How can music streaming apps or live streaming videos pay the bills for musicians in a market where eyes and ears are money?
International performer and Kendall resident Fiona Joy Hawkins said without the opportunity to tour and play before live audiences, many musicians are turning to live streaming or apps that take a huge slice of the value out of their work.
Ms Hawkins was performing concerts in China and America in the pre-COVID world. Now she uses a mobile phone to film those same performances.
"Streaming is new and exciting, but after a while it does drop off. There are select people who are making a living from it, but a lot have given up," Ms Hawkins said.
"I get $3.50 for every 1000 streams through songs on music streaming apps and I may get 10,000 streams a day.
"We really are all sitting around waiting for the next format but unfortunately streaming isn't really going anywhere at the moment.
"The listener is happy, it's really great for the listener, but it's not great for the musicians. The walls are coming in on us as musicians."
Ms Hawkins said for the average musician, live streaming is not viable and traditional income made through the sale of albums and CDs is dead.
"To move forward and grow your audience you have to put out a new single once a month," she said.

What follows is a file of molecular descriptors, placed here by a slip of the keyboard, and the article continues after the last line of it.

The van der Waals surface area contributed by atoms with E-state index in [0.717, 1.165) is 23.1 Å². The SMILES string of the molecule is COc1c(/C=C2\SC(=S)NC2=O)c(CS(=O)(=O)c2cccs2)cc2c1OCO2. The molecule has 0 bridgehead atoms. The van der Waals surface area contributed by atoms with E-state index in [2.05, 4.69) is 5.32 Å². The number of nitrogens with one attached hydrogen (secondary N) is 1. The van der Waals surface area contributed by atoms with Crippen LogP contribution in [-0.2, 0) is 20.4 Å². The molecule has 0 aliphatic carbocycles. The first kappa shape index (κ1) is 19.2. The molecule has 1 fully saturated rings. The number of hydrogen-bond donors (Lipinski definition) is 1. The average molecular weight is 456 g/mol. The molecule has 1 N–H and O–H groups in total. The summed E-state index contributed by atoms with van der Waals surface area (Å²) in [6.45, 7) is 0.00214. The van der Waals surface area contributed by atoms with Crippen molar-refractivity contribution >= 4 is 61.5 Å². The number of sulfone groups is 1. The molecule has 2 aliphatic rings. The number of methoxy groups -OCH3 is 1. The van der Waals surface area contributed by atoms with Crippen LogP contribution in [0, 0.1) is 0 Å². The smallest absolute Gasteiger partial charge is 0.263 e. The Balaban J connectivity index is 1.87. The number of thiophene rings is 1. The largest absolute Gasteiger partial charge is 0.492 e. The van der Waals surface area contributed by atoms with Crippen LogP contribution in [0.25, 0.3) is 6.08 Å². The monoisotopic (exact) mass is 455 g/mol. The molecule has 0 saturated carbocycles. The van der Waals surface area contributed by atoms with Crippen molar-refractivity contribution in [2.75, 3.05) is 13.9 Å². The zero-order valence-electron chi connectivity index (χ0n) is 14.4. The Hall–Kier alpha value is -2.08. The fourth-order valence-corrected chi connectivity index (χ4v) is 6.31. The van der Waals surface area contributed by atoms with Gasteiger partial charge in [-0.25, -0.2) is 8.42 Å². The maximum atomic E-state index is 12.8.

"The ideal time would be every three to four weeks because the algorithms pick up your song and need at least a two week stretch to get the benefit of the release."
There are more opportunities for business-minded artists to provide music for sync-licensing in film, television and gaming, provided they have knowledge of copyright law, Ms Hawkins said.
"Musicians cannot just be creatives anymore to make a living. They have to be business people with skills, know how copyright works and know how the industry works," she said.
"It's a juggling act."
Club Muso Mid North Coast, a not-for-profit organisation started in Port Macquarie during 2020, aims to help live music thrive in the region.
Chief executive Mella Miante, who plays in the blues and roots band Barrel Dawg, said there is not enough income in streaming or live streaming for artists to survive.
"I think it's problematic for musicians in general. Unless you have good streaming equipment and connection it's impossible to hold a good stream consistently," Mrs Miante said.
"Live streaming shows work for dedicated soloists, duos or acoustic artists, but it doesn't really work for bands. Obviously this is too difficult for some of the older musicians and we have seen many musicians return to day jobs to survive.
"All of the streaming platforms take their percentage and even if you use 'pay me' style scenario you're asking people reach into their pockets for something they are so used to getting for free.
"We have seen a rise in different online promoters and businesses, where they bring in multiple artists to stream. In those cases artists do get paid, but so do the promoters."
Mrs Miante said artists are also receiving extra pressure to get their licensing and copyrights in order, which is increasingly being cracked down on.
"A normal way for a musician to market their work would be to tour it and use word of mouth. If we are all shut down, how does a normal artist reach those audiences while competing against millions of others trying to do the same thing," she said.
"All these issues are a real problem at the moment. It's the worst I've ever seen it on the Mid North Coast and it's going to be a very long recovery."